+1 Recommend
0 collections
      • Record: found
      • Abstract: found
      • Article: found
      Is Open Access

      Percutaneous and surgical tracheostomy in critically ill adult patients: a meta-analysis

      , , , ,
      Critical Care
      BioMed Central

      Read this article at

          There is no author summary for this article yet. Authors can add summaries to their articles on ScienceOpen to make them more accessible to a non-specialist audience.



          The aim of this study was to conduct a meta-analysis to determine whether percutaneous tracheostomy (PT) techniques are advantageous over surgical tracheostomy (ST), and if one PT technique is superior to the others.


          Computerized databases (1966 to 2013) were searched for randomized controlled trials (RCTs) reporting complications as predefined endpoints and comparing PT and ST and among the different PT techniques in mechanically ventilated adult critically ill patients. Odds ratios (OR) and mean differences (MD) with 95% confidence interval (CI), and I 2 values were estimated.


          Fourteen RCTs tested PT techniques versus ST in 973 patients. PT techniques were performed faster (MD, −13.06 minutes (95% CI, −19.37 to −6.76 ( P <0.0001)); I 2 = 97% ( P <0.00001)) and reduced odds for stoma inflammation (OR, 0.38 (95% CI, 0.19 to 0.76 ( P = 0.006)); I 2 = 2% ( P = 0.36)), and infection (OR, 0.22 (95% CI, 0.11 to 0.41 ( P <0.00001)); I 2 = 0% ( P = 0.54)), but increased odds for procedural technical difficulties (OR, 4.58 (95% CI, 2.21 to 9.47 ( P <0.0001)); I 2 = 0% ( P = 0.63)). PT techniques reduced odds for postprocedural major bleeding (OR, 0.39 (95% CI, 0.15 to 0.97 ( P = 0.04)); I 2 = 0% ( P = 0.69)), but not when a single RCT using translaryngeal tracheostomy was excluded (OR, 0.58 (95% CI, 0.21 to 1.63 ( P = 0.30)); I 2 = 0% ( P = 0.89)). Eight RCTs compared different PT techniques in 700 patients. Multiple (MDT) and single step (SSDT) dilatator techniques are associated with the lowest odds for difficult dilatation or cannula insertion (OR, 0.30 (95% CI, 0.12 to 0.80 ( P = 0.02)); I 2 = 56% ( P = 0.03)) and major intraprocedural bleeding (OR, 0.29 (95% CI, 0.10 to 0.85 ( P = 0.02)); I 2 = 0% ( P = 0.72)), compared to the guide wire dilatation forceps technique.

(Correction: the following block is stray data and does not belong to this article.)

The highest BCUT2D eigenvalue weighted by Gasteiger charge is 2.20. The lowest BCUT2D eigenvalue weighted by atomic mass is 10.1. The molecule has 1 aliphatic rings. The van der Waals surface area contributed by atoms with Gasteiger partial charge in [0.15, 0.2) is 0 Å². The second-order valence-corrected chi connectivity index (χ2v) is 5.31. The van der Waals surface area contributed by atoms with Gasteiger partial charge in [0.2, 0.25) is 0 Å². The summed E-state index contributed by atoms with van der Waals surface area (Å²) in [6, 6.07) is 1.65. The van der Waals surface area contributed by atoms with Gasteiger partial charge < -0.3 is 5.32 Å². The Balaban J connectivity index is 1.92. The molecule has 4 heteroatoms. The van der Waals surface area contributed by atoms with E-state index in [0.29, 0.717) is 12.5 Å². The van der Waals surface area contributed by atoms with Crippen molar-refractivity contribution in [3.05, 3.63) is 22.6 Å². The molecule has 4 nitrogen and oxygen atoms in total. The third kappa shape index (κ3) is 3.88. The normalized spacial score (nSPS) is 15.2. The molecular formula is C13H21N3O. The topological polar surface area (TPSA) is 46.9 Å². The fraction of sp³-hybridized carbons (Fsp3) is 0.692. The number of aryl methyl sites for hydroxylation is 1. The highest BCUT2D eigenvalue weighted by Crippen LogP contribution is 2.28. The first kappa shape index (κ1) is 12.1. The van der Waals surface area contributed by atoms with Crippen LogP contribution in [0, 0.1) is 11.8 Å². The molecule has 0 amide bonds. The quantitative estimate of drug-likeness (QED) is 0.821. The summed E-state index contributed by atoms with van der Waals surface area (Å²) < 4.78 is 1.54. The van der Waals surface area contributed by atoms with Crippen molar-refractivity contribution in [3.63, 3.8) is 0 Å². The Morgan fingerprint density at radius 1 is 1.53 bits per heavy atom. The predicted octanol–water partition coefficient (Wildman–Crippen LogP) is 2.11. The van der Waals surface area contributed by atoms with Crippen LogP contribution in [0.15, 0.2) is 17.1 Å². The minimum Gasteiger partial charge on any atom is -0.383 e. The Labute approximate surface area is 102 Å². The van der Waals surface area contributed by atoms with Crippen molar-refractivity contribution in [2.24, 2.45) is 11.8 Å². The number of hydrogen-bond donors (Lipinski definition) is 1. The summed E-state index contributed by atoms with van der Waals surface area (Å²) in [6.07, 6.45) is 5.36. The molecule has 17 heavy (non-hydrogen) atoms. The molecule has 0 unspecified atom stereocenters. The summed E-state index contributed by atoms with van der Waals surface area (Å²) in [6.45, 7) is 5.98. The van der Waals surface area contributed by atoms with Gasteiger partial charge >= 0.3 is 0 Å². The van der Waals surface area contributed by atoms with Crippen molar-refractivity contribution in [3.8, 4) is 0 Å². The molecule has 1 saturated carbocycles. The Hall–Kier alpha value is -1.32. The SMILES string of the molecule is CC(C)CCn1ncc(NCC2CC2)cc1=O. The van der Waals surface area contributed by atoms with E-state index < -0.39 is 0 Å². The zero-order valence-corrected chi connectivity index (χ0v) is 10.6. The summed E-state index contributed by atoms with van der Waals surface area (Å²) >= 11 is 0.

In critically ill adult patients, PT techniques can be performed faster and reduce stoma inflammation and infection but are associated with increased technical difficulties when compared to ST. Among PT techniques, MDT and SSDT were associated with the lowest intraprocedural risks and seem to be preferable.

          Electronic supplementary material

          The online version of this article (doi:10.1186/s13054-014-0544-7) contains supplementary material, which is available to authorized users.

          Related collections

          Most cited references45

          • Record: found
          • Abstract: not found
          • Article: not found

          Systematic reviews in health care: Systematic reviews of evaluations of diagnostic and screening tests.

          J J Deeks (2001)
            • Record: found
            • Abstract: not found
            • Article: not found

            The problem of appraising qualitative research

              • Record: found
              • Abstract: found
              • Article: found
              Is Open Access

              Percutaneous dilatational tracheostomy versus surgical tracheostomy in critically ill patients: a systematic review and meta-analysis